Chocolate For Cherry Blossom Branch?

Decorating By sister340 Updated 11 Jul 2009 , 1:55pm by drakegore

sister340 Posted 10 Jul 2009 , 4:56am
post #1 of 9

Can someone tell me if they've used chocolate for cherry blossom branches? Several pictures look like that is the case, but I'm trying to figure out how you would do that. Doesn't really look piped on.
thanks!
j.

8 replies
kayla1505 Posted 10 Jul 2009 , 5:06am
post #2 of 9

i just use chocolate clay

sister340 Posted 10 Jul 2009 , 5:09am
post #3 of 9

I've never made chocolate clay, but I'm trying it tomorrow for the first time to experiment. How exactly..........do you do the branches? Shape them and glue them on?

thanks;
j.

drakegore Posted 10 Jul 2009 , 3:58pm
post #4 of 9

chocolate clay is so easy and once you've done it, you'll find millions of ways to use it icon_smile.gif.

a lot of recipes do not "age" the chocolate, but i suggest wrapping it and letting it sit for at least overnight (up to 24 hours) before you use it. i age mine in the fridge, then bring it out to room temp before kneading. also take care not to over knead as it will get to soft and will most likely start to get "grainy" to the touch. just knead until you see a glossy shine. easier if you just knead what you will immediately use instead of the whole bunch icon_smile.gif.

i make branches and vines with it frequently.
i use smbc and just put the vines right onto the bc. i chill the cake and then just position and gently push it on. if you are using a crusting buttercream, i am not sure what the best method is...either putting on before it crusts or applying a bit of bc to the back of the vine. if you are attaching to fondant, then you can use a bit of melted chocolate or royal icing.

what i do is make a rough template for how i want my branches to look. i model the clay to shape and then i take my dresden/veiner tool and gently roll it over the branch to give a bark texture. then i lay them out to harden a bit (think tootsie roll) before i put them on the cake so they will be easier to wrangle. i have let them sit for up to two days and as little as a couple hours...this is just up to you.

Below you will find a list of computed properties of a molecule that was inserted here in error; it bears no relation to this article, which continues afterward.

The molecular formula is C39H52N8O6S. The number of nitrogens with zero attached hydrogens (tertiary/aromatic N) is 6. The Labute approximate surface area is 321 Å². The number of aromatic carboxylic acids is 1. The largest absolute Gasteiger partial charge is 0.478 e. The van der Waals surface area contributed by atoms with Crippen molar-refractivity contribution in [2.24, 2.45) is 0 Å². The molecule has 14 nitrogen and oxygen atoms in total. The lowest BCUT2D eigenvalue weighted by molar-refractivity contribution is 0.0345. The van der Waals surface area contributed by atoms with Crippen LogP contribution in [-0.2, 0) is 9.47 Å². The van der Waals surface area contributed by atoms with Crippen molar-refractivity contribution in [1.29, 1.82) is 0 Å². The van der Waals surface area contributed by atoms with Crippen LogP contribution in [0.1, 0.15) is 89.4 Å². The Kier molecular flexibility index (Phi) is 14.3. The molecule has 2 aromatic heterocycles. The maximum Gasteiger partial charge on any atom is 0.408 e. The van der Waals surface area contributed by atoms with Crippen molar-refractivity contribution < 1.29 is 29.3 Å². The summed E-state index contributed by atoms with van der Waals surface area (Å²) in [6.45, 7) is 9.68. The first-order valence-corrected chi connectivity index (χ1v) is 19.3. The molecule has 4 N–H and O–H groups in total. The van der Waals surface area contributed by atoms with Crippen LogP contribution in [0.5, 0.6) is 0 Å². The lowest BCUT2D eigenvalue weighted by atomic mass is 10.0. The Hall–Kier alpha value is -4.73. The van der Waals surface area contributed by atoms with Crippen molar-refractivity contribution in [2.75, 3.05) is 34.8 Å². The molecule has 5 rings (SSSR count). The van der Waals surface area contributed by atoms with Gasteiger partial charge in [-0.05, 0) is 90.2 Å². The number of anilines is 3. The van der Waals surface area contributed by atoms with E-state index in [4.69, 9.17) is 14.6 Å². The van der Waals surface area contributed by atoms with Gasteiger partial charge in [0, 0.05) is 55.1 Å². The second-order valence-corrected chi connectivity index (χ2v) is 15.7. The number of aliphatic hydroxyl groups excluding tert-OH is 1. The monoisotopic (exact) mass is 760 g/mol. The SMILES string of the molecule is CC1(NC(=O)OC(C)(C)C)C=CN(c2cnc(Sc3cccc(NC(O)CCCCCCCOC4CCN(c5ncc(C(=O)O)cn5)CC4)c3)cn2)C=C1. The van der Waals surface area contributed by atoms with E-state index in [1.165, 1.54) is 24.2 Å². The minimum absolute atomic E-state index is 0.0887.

if you are trying to get a branch to stand up and away from the cake, you may need to use a supprt if your branch it too big. i don't like sticking things in my branches because they always get eaten first by the shorty crowd icon_smile.gif so i plan little branches to stand out from the cake and usually they do just fine as long as i let the chocolate dry for a day or two.

good luck!

diane

kayla1505 Posted 11 Jul 2009 , 3:57am
post #5 of 9

ive also used chocolate clay mixed with fondant to branchs

sister340 Posted 11 Jul 2009 , 4:10am
post #6 of 9

Thank you so much, now I have an idea how to get started!
j.

rogers26 Posted 11 Jul 2009 , 7:22am
post #7 of 9

I have been advised to use chocolate clay molded around a wire support. A wire clothes hanger should be sufficient....

... good luck and let me know how it tuurns out! I have one to do on the 18th!

rogers26 Posted 11 Jul 2009 , 7:25am
post #8 of 9

I have been advised to use chocolate clay molded around a wire support. A wire clothes hanger should be sufficient....

... good luck and let me know how it tuurns out! I have one to do on the 18th!

drakegore Posted 11 Jul 2009 , 1:55pm
post #9 of 9

hi rogers 26!

i don't mean to be a busybody icon_smile.gif , but the paint on clothes hangers is probably not good stuff to be touching food. i would worry about lead in clothes hanger paint. i am not neurotic about food safety, but this would worry me.

i am sorry to poke my nose where it probably doesn't belong! my intentions are good.

diane

Quote by @%username% on %date%

%body%